For the safety of fire fighters and operators to enter the utility tunnel during fire, the CO concentrations at 1.8 m height along tunnel with different time are studied and shown in Figures 11(a)–11(f).
In FS1, CO concentration is highest with 900 ppm and spreads fully in the whole tunnel.
In FS2, CO spreads to the downstream after 200 s and reaches the peak at 500 s while CO concentration is lower in the upstream. Finally, CO concentration is half of the peak in the downstream.
In FS3, the CO concentration is lower in the upstream than in the downstream and reaches the peak 620 ppm at 300 s and then falls down quickly.
In FS4, CO concentration reaches the peak 900 ppm at 500 s and then falls down steadily.
In FS5, the CO concentration is higher in the upstream than in the downstream after 500 s in contrast with FS2.
In FS6, the smoke extraction is not very efficiently compared with FS3 before 500 s. The CO concentration reaches the peak 800 ppm and then falls down quickly.
In the NN mode (FS1 and FS4), CO concentration will decrease after 500 s in FS4, while increase constantly in FS1. In the NM mode (FS2 and FS5), CO concentration is different in the air inlet part and smoke outlet part. The CO concentration is higher in the smoke outlet part than in the air inlet part in FS2, while contrarily in FS5. The CO concentration will decrease after 500 s in FS2 and FS5. In the MM mode (FS3 and FS6), CO concentration is very lower in the air inlet part and will decrease quickly after 300 s in FS3. CO concentration is relatively higher and will decrease after 500 s in FS6.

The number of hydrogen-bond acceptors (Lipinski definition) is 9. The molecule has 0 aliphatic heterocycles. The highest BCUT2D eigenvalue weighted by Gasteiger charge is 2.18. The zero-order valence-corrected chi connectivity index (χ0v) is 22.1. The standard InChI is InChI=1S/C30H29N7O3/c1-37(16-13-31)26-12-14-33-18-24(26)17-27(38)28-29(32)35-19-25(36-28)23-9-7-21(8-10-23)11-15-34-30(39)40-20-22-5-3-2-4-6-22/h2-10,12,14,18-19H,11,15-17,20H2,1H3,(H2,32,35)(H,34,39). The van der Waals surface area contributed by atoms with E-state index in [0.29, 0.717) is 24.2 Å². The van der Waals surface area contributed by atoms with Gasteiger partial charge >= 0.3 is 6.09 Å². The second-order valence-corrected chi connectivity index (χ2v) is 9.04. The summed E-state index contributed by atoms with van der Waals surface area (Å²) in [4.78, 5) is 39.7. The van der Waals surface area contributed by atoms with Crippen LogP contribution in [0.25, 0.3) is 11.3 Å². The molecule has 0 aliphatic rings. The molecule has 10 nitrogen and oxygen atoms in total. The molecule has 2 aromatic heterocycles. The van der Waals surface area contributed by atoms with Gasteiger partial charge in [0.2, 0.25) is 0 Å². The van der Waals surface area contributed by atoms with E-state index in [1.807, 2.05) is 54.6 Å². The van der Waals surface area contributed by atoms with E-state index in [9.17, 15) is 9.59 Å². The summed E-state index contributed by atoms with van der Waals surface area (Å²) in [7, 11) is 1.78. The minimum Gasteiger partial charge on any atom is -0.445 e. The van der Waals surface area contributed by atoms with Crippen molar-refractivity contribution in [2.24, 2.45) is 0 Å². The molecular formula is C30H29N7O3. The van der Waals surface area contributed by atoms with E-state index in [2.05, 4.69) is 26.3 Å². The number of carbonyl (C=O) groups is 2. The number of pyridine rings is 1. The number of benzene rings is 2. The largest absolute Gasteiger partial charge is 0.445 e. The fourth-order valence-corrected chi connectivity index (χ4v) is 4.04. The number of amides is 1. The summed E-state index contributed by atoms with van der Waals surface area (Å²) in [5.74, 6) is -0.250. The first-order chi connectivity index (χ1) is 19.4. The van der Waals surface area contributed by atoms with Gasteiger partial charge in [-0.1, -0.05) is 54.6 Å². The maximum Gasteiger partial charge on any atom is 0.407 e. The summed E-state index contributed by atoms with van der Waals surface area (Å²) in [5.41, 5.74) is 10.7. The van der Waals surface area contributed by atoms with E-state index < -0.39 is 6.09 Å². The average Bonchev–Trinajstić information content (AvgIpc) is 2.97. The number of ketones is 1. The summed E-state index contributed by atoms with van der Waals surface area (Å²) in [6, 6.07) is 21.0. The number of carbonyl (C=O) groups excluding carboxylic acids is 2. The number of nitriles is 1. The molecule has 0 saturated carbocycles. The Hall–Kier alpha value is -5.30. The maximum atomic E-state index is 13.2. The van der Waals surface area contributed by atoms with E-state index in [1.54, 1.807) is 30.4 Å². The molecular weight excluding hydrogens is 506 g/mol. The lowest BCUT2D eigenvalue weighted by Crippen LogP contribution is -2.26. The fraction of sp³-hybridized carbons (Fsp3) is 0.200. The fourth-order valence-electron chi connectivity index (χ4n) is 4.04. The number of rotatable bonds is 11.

From the smoke gas concentration and temperature decay, if the fire sealing door is closed, the MM mode is the best safe mode for evaluation and structure safety. If fire sealing door has to be opened, the NM mode is the best safe mode for evaluation and structure safety.
This paper studies the smoke characteristic of the cable compartment of utility tunnel fire with the experiment and numerical simulation method. The temperature distribution under different smoke exhaust modes which include the fire sealing door and ventilation mode is obtained. It is found that the utility tunnel fire has obvious differences compared with road tunnel fire. The relationship between maximum ceiling temperature and ventilation mode obtained and the smoke concentration is compared. The results show that after a fire occurs, it is best to close the fire sealing door and run the mechanical ventilation mode. This paper can provide some theoretical suggestions for other standard utility tunnel fire.
|Fr:||Froude number defined in equation (1)|
|:||Coefficient in equation (1)|
|:||Gas concentration in ppm|
|HRR:||Heat release rate (kW)|
|:||Smoke temperature rise at the fire distance of x relative to channel center (K)|
|:||Maximum smoke temperature rise in the tunnel (K)|
|:||Thermal capacity of air (kJ/kg·K)|
|:||Ambient air density (kg/m3)|
|Ta:||Air temperature (K)|
|:||Gravity acceleration (m/s2)|
|u:||Ventilation velocity (m/s)|
|h:||Overall thermal conductance|
|P:||Girth of tunnel cross section|
|:||Total air mass flow.|
The data used to support the findings of this study are available from the corresponding author upon request.
Conflicts of Interest
The authors declare that they have no conflicts of interest.
The authors are grateful to Beijing Municipal Education Commission Special Scientific Research “110052971921/063” and North China University of Technology “The Great Wall Scholar Reserve Force.”